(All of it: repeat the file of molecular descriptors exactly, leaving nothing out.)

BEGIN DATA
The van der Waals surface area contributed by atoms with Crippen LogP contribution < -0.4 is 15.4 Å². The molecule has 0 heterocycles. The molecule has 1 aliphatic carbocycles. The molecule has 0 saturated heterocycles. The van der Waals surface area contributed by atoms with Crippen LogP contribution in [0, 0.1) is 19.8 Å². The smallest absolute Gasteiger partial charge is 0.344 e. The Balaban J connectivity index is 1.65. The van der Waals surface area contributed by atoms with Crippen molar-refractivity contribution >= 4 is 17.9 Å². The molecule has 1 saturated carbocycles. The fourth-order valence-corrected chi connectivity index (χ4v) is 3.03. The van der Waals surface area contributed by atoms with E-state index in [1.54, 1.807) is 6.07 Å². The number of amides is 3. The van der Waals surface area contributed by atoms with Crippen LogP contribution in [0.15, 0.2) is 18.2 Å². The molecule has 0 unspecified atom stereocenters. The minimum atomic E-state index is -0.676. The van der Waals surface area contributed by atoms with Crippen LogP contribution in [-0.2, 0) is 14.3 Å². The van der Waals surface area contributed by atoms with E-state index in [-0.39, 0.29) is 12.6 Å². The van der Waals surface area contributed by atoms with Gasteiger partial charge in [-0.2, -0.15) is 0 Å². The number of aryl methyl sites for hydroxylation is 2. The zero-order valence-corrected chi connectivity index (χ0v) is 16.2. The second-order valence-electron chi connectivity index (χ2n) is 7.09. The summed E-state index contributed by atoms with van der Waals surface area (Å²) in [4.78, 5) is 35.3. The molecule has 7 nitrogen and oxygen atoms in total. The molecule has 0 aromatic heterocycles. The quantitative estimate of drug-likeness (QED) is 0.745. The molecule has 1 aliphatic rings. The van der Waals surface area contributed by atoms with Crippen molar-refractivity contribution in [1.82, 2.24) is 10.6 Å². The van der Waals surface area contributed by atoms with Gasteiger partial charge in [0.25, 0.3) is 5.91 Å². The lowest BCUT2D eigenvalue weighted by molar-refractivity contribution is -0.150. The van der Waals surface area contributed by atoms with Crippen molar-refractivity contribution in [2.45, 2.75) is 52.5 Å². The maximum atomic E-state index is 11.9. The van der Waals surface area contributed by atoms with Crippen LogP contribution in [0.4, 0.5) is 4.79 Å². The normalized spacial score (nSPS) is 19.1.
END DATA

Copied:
The van der Waals surface area contributed by atoms with Crippen LogP contribution < -0.4 is 15.4 Å². The molecule has 0 heterocycles. The molecule has 1 aliphatic carbocycles. The molecule has 0 saturated heterocycles. The van der Waals surface area contributed by atoms with Crippen LogP contribution in [0, 0.1) is 19.8 Å². The smallest absolute Gasteiger partial charge is 0.344 e. The Balaban J connectivity index is 1.65. The van der Waals surface area contributed by atoms with Crippen molar-refractivity contribution >= 4 is 17.9 Å². The molecule has 1 saturated carbocycles. The fourth-order valence-corrected chi connectivity index (χ4v) is 3.03. The van der Waals surface area contributed by atoms with E-state index in [1.54, 1.807) is 6.07 Å². The number of amides is 3. The van der Waals surface area contributed by atoms with Crippen LogP contribution in [0.15, 0.2) is 18.2 Å². The molecule has 0 unspecified atom stereocenters. The minimum atomic E-state index is -0.676. The van der Waals surface area contributed by atoms with Crippen LogP contribution in [-0.2, 0) is 14.3 Å². The van der Waals surface area contributed by atoms with E-state index in [-0.39, 0.29) is 12.6 Å². The van der Waals surface area contributed by atoms with Gasteiger partial charge in [-0.2, -0.15) is 0 Å². The number of aryl methyl sites for hydroxylation is 2. The zero-order valence-corrected chi connectivity index (χ0v) is 16.2. The second-order valence-electron chi connectivity index (χ2n) is 7.09. The summed E-state index contributed by atoms with van der Waals surface area (Å²) in [4.78, 5) is 35.3. The molecule has 7 nitrogen and oxygen atoms in total. The molecule has 0 aromatic heterocycles. The quantitative estimate of drug-likeness (QED) is 0.745. The molecule has 1 aliphatic rings. The van der Waals surface area contributed by atoms with Crippen molar-refractivity contribution in [1.82, 2.24) is 10.6 Å². The van der Waals surface area contributed by atoms with Gasteiger partial charge in [0.25, 0.3) is 5.91 Å². The lowest BCUT2D eigenvalue weighted by molar-refractivity contribution is -0.150. The van der Waals surface area contributed by atoms with Crippen molar-refractivity contribution in [2.45, 2.75) is 52.5 Å². The maximum atomic E-state index is 11.9. The van der Waals surface area contributed by atoms with Crippen LogP contribution in [0.4, 0.5) is 4.79 Å². The normalized spacial score (nSPS) is 19.1.